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cranston36

Florida Stand Your Ground Law

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Florida's "stand your ground" law took effect recently. It says citizens are not obligated to retreat from attack if they're somewhere they have a legal right to be like a public street.

Killers get immunity from prosecution as long as they don

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^ Your analysis, while very well meaning, is a gross distortion. Many media outlets are failing to properly report the true implications of this law, instead opting for a shamelss sensationalist tactic. Basically, Cranston, I'm saying that unfortunately you've been lied to by people more concerned with their own political agenda than property explaining the law. The comments by the Brady group are absurd, because the law only deals will your right to respond to DEADLY FORCE. In other words, this law only gives someone a defense if the person they killed had been actively trying to KILL THEM. So, in my opinion, the Brady group sounds like complete fools.

Here's the real situation...

- In most states, if someone assaults you with deadly force (i.e. if someone is trying to kill you) you are not allowed to defend yourself with deadly force, without trying to run away first. So if you kill someone in self defense, you can lose the affirmative defense of "self defense" if you had the option of escape. Therefore, you can still be charged with murder, for defending yourself from deadly force, if you didn't take the reasonable option of escape.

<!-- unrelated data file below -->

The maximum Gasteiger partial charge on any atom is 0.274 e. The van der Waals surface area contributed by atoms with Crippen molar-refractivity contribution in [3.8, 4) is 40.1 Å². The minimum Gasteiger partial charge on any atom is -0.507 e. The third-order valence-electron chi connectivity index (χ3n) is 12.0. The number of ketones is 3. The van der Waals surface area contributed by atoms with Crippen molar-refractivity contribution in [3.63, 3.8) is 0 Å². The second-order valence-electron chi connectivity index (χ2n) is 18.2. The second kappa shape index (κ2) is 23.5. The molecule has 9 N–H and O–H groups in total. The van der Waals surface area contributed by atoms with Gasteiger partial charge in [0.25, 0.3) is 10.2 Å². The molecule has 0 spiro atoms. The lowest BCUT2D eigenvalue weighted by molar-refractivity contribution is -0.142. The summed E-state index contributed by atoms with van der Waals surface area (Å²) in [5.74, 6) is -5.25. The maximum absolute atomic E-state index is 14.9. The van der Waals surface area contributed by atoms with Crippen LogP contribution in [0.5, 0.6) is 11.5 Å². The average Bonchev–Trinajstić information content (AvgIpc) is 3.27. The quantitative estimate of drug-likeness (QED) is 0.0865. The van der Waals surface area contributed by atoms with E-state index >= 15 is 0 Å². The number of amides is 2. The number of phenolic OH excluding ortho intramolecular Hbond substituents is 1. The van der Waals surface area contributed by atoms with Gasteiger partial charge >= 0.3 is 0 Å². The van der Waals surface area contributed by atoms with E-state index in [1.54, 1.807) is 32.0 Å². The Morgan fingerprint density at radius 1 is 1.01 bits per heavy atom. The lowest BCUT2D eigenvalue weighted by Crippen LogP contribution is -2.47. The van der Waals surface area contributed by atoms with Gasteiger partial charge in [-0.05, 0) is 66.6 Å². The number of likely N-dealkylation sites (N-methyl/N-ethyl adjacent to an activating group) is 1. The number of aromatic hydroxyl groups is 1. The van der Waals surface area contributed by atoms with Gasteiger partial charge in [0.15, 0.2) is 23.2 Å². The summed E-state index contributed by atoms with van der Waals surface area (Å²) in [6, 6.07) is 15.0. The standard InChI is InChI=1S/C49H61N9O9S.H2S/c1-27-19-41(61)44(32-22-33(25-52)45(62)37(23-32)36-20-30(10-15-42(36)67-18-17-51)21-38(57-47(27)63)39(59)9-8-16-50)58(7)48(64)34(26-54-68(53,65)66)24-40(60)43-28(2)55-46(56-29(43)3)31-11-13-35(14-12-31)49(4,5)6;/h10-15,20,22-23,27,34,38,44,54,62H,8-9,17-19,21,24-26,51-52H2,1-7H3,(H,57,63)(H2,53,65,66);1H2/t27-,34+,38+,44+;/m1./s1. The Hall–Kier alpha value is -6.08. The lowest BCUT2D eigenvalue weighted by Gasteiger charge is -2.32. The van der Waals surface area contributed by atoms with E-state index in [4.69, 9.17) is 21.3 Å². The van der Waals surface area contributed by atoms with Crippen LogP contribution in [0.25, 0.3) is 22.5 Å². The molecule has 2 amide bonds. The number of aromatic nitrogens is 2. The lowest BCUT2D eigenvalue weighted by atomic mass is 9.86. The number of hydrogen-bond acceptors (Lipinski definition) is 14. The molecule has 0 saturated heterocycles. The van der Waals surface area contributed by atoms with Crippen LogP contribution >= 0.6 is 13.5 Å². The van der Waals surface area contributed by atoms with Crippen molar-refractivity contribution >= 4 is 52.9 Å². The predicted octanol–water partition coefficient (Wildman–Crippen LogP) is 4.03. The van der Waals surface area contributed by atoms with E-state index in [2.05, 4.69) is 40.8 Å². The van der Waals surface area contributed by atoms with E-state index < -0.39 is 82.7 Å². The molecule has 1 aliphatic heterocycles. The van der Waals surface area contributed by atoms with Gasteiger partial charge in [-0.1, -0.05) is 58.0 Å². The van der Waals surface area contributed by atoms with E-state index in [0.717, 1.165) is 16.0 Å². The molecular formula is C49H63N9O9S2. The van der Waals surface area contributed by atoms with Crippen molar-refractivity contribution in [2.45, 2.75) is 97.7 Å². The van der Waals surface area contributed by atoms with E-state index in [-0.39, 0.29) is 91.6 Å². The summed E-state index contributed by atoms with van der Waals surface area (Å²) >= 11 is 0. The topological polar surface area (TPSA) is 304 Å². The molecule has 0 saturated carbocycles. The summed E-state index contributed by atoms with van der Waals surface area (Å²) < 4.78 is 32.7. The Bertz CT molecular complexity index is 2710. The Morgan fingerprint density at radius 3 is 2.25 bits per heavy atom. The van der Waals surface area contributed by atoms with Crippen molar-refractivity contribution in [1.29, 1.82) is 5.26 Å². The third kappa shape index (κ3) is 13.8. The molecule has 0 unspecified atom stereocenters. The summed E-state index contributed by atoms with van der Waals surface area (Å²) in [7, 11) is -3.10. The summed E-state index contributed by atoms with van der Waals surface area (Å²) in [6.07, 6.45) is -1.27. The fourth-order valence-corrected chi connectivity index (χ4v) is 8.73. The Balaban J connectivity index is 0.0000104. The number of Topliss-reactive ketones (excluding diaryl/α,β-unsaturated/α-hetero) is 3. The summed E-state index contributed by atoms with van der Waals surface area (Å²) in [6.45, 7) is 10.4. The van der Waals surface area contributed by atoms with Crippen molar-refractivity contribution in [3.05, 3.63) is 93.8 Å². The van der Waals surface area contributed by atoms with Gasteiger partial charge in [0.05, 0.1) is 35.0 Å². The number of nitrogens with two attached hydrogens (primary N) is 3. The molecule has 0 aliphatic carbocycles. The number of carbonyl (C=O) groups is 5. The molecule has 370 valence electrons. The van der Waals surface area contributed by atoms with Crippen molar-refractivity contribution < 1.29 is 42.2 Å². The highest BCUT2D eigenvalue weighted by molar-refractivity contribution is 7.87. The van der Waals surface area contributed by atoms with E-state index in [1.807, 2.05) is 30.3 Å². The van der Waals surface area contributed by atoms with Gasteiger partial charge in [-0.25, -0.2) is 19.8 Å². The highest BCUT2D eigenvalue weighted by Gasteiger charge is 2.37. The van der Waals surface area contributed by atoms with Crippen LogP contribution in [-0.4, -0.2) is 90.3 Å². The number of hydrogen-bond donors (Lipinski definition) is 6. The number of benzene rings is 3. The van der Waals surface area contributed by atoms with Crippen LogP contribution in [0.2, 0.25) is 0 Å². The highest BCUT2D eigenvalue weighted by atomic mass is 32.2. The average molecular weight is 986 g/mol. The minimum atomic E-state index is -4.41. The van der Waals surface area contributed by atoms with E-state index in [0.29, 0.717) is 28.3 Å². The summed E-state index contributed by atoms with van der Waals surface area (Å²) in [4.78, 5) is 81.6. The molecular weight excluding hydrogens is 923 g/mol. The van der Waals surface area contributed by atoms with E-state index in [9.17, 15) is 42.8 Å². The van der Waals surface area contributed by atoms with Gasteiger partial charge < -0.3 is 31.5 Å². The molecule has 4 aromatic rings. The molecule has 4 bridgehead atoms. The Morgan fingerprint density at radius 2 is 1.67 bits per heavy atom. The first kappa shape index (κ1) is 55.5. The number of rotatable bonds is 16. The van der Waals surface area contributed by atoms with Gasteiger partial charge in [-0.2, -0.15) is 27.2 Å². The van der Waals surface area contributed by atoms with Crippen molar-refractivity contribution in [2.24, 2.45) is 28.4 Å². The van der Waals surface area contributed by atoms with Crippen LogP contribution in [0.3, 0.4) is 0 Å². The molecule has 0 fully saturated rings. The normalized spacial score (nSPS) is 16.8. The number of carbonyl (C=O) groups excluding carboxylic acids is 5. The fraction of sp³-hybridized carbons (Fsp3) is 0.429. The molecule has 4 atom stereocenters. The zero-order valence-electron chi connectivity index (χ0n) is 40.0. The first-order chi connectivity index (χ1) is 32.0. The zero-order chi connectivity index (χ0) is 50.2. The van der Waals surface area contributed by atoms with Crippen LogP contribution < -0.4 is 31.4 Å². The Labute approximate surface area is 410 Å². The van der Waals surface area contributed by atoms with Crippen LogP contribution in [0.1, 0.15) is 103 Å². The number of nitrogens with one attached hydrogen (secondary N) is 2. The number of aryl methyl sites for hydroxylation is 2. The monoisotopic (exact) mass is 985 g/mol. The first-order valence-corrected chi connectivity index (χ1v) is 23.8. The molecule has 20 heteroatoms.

- The notable exception is if you are at home. If someone trys to kill you in your own home, you are not required to run away. You can defend yourself with deadly force. This is how it works in most (all?) states.

- All Florida's law does is expand the "home" exception. So, if someone is trying to kill you anywhere, you can try to kill them back, and not be guilty of murder. And remember, they have to be trying to kill you ... not insult you, not assault you, not threaten you, not hurt you ... kill you.

- Furthermore, this in an affirmative defense, therefore the burden of proof is actually on the defendent. So if you kill someone in self-defense, it's your obligation to prove it. So you can't just kill someone, and claim self defense. You would have to show the court, by a prepoderence of the evidence, that they had actually been trying to murder you.

So, I'm actually interested in some feedback from everyone. Obviously, the law sounds stupid and unreasonable if all you know about it is what the Brady group told you. But given the extra explaination I gave ... do you still find the law unreasonable?

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I'm not a supporter of this law. I don't own a gun, and never plan to. I think laws like this discourage neighbors from introducing themselves to one another. Just my opinion, I think there was another way to address everyone's safety concerns.

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I'm not a supporter of this law. I don't own a gun, and never plan to. I think laws like this discourage neighbors from introducing themselves to one another. Just my opinion, I think there was another way to address everyone's safety concerns.

<_< what? on the assumption that, from now on, in Florida if you ring your neighbor's doorbell he'll just shoot you? Give..me..a...break....

I think Captain Obvious explained it perfectly clearly. This law applies to situations where someone is faced with a deadly attack. NOT to neighbors introducing themselves.